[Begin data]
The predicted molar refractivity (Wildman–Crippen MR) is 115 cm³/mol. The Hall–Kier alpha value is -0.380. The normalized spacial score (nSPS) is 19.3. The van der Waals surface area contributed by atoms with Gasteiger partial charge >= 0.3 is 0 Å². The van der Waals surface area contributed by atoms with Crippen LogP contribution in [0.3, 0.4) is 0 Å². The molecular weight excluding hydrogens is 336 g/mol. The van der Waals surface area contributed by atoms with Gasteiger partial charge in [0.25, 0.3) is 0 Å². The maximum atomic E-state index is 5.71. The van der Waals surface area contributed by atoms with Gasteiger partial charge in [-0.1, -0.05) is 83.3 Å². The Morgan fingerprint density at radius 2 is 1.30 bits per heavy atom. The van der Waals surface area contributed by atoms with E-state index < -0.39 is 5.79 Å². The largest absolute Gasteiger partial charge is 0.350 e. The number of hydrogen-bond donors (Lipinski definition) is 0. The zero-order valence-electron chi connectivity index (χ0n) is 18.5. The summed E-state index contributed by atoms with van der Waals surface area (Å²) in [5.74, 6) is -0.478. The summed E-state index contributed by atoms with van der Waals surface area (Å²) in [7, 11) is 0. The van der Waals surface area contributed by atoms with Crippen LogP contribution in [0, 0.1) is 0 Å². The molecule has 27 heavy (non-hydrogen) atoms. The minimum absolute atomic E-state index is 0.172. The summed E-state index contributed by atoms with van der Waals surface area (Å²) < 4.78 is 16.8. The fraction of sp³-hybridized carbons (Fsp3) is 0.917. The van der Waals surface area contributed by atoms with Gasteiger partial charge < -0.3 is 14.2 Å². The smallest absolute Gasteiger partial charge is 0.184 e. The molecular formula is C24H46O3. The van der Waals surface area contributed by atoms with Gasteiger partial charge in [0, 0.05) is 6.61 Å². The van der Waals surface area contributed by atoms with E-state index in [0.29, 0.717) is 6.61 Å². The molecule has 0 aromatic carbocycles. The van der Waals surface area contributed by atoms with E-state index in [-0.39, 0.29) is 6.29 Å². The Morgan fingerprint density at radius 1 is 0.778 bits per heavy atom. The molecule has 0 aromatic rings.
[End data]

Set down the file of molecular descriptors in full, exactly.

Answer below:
The predicted molar refractivity (Wildman–Crippen MR) is 115 cm³/mol. The Hall–Kier alpha value is -0.380. The normalized spacial score (nSPS) is 19.3. The van der Waals surface area contributed by atoms with Gasteiger partial charge >= 0.3 is 0 Å². The van der Waals surface area contributed by atoms with Crippen LogP contribution in [0.3, 0.4) is 0 Å². The molecular weight excluding hydrogens is 336 g/mol. The van der Waals surface area contributed by atoms with Gasteiger partial charge in [0.25, 0.3) is 0 Å². The maximum atomic E-state index is 5.71. The van der Waals surface area contributed by atoms with Gasteiger partial charge in [-0.1, -0.05) is 83.3 Å². The Morgan fingerprint density at radius 2 is 1.30 bits per heavy atom. The van der Waals surface area contributed by atoms with E-state index < -0.39 is 5.79 Å². The largest absolute Gasteiger partial charge is 0.350 e. The number of hydrogen-bond donors (Lipinski definition) is 0. The zero-order valence-electron chi connectivity index (χ0n) is 18.5. The summed E-state index contributed by atoms with van der Waals surface area (Å²) in [5.74, 6) is -0.478. The summed E-state index contributed by atoms with van der Waals surface area (Å²) in [7, 11) is 0. The van der Waals surface area contributed by atoms with Crippen LogP contribution in [0, 0.1) is 0 Å². The molecule has 27 heavy (non-hydrogen) atoms. The minimum absolute atomic E-state index is 0.172. The summed E-state index contributed by atoms with van der Waals surface area (Å²) < 4.78 is 16.8. The fraction of sp³-hybridized carbons (Fsp3) is 0.917. The van der Waals surface area contributed by atoms with Gasteiger partial charge < -0.3 is 14.2 Å². The smallest absolute Gasteiger partial charge is 0.184 e. The molecular formula is C24H46O3. The van der Waals surface area contributed by atoms with Gasteiger partial charge in [0, 0.05) is 6.61 Å². The van der Waals surface area contributed by atoms with E-state index in [0.29, 0.717) is 6.61 Å². The molecule has 0 aromatic carbocycles. The van der Waals surface area contributed by atoms with E-state index in [-0.39, 0.29) is 6.29 Å². The Morgan fingerprint density at radius 1 is 0.778 bits per heavy atom. The molecule has 0 aromatic rings.